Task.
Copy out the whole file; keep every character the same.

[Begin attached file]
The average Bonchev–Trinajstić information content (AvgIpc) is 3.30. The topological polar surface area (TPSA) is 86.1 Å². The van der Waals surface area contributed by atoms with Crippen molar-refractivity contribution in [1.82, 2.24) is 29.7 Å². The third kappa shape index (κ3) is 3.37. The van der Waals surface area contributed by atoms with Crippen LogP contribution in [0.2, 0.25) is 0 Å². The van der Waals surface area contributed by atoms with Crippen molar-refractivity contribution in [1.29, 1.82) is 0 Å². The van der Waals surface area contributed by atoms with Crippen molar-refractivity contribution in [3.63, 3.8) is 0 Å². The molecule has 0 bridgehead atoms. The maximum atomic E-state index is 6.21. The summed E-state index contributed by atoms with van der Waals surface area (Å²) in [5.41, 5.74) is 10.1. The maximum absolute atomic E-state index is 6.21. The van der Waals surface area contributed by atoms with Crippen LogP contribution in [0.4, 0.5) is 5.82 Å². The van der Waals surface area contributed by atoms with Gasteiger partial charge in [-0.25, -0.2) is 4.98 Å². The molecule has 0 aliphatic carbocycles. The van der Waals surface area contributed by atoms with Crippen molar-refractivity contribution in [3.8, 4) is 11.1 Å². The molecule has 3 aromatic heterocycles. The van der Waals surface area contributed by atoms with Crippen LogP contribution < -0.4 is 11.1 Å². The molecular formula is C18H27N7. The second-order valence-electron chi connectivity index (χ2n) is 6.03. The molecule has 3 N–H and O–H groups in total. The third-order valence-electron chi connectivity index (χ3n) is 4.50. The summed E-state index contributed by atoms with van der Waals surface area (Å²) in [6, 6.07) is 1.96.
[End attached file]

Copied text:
The average Bonchev–Trinajstić information content (AvgIpc) is 3.30. The topological polar surface area (TPSA) is 86.1 Å². The van der Waals surface area contributed by atoms with Crippen molar-refractivity contribution in [1.82, 2.24) is 29.7 Å². The third kappa shape index (κ3) is 3.37. The van der Waals surface area contributed by atoms with Crippen LogP contribution in [0.2, 0.25) is 0 Å². The van der Waals surface area contributed by atoms with Crippen molar-refractivity contribution in [1.29, 1.82) is 0 Å². The van der Waals surface area contributed by atoms with Crippen molar-refractivity contribution in [3.63, 3.8) is 0 Å². The molecule has 0 bridgehead atoms. The maximum atomic E-state index is 6.21. The summed E-state index contributed by atoms with van der Waals surface area (Å²) in [5.41, 5.74) is 10.1. The maximum absolute atomic E-state index is 6.21. The van der Waals surface area contributed by atoms with Crippen LogP contribution in [0.4, 0.5) is 5.82 Å². The van der Waals surface area contributed by atoms with Gasteiger partial charge in [-0.25, -0.2) is 4.98 Å². The molecule has 0 aliphatic carbocycles. The van der Waals surface area contributed by atoms with Crippen molar-refractivity contribution in [3.8, 4) is 11.1 Å². The molecule has 3 aromatic heterocycles. The van der Waals surface area contributed by atoms with Crippen LogP contribution < -0.4 is 11.1 Å². The molecular formula is C18H27N7. The second-order valence-electron chi connectivity index (χ2n) is 6.03. The molecule has 3 N–H and O–H groups in total. The third-order valence-electron chi connectivity index (χ3n) is 4.50. The summed E-state index contributed by atoms with van der Waals surface area (Å²) in [6, 6.07) is 1.96.